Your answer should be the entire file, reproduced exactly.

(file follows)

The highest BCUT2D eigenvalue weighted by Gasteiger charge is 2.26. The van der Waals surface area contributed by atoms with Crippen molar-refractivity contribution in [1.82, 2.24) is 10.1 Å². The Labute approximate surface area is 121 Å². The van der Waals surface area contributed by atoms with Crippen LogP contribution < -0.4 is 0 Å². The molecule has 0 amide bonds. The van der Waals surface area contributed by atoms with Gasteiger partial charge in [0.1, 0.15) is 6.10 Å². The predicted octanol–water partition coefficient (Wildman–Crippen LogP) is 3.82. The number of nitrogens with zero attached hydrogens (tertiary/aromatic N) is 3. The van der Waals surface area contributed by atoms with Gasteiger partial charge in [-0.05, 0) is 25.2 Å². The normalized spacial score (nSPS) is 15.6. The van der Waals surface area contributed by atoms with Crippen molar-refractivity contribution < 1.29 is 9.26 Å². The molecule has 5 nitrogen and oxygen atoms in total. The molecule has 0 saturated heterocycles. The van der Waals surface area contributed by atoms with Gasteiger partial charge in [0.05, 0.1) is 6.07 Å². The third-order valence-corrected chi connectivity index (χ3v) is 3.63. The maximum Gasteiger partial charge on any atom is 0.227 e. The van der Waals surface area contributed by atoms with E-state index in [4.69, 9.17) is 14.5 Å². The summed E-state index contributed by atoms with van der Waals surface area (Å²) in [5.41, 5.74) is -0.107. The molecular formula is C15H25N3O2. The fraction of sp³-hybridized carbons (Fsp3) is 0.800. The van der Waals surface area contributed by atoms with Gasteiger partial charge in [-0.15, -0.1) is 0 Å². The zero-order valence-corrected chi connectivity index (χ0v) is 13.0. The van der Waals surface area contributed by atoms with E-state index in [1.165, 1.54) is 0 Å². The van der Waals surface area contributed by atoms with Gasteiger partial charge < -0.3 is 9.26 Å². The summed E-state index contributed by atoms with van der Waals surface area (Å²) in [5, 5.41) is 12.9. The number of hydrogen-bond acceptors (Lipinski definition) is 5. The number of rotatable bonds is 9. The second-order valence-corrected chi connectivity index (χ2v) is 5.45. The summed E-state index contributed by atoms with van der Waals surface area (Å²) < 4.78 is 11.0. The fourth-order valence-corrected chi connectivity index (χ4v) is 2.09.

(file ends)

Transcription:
The highest BCUT2D eigenvalue weighted by Gasteiger charge is 2.26. The van der Waals surface area contributed by atoms with Crippen molar-refractivity contribution in [1.82, 2.24) is 10.1 Å². The Labute approximate surface area is 121 Å². The van der Waals surface area contributed by atoms with Crippen LogP contribution < -0.4 is 0 Å². The molecule has 0 amide bonds. The van der Waals surface area contributed by atoms with Gasteiger partial charge in [0.1, 0.15) is 6.10 Å². The predicted octanol–water partition coefficient (Wildman–Crippen LogP) is 3.82. The number of nitrogens with zero attached hydrogens (tertiary/aromatic N) is 3. The van der Waals surface area contributed by atoms with Gasteiger partial charge in [-0.05, 0) is 25.2 Å². The normalized spacial score (nSPS) is 15.6. The van der Waals surface area contributed by atoms with Crippen molar-refractivity contribution < 1.29 is 9.26 Å². The molecule has 5 nitrogen and oxygen atoms in total. The molecule has 0 saturated heterocycles. The van der Waals surface area contributed by atoms with Gasteiger partial charge in [0.05, 0.1) is 6.07 Å². The third-order valence-corrected chi connectivity index (χ3v) is 3.63. The maximum Gasteiger partial charge on any atom is 0.227 e. The van der Waals surface area contributed by atoms with E-state index in [4.69, 9.17) is 14.5 Å². The summed E-state index contributed by atoms with van der Waals surface area (Å²) in [5.41, 5.74) is -0.107. The molecular formula is C15H25N3O2. The fraction of sp³-hybridized carbons (Fsp3) is 0.800. The van der Waals surface area contributed by atoms with Gasteiger partial charge in [-0.15, -0.1) is 0 Å². The zero-order valence-corrected chi connectivity index (χ0v) is 13.0. The van der Waals surface area contributed by atoms with E-state index in [1.165, 1.54) is 0 Å². The van der Waals surface area contributed by atoms with Gasteiger partial charge < -0.3 is 9.26 Å². The summed E-state index contributed by atoms with van der Waals surface area (Å²) in [5, 5.41) is 12.9. The number of hydrogen-bond acceptors (Lipinski definition) is 5. The number of rotatable bonds is 9. The second-order valence-corrected chi connectivity index (χ2v) is 5.45. The summed E-state index contributed by atoms with van der Waals surface area (Å²) < 4.78 is 11.0. The fourth-order valence-corrected chi connectivity index (χ4v) is 2.09.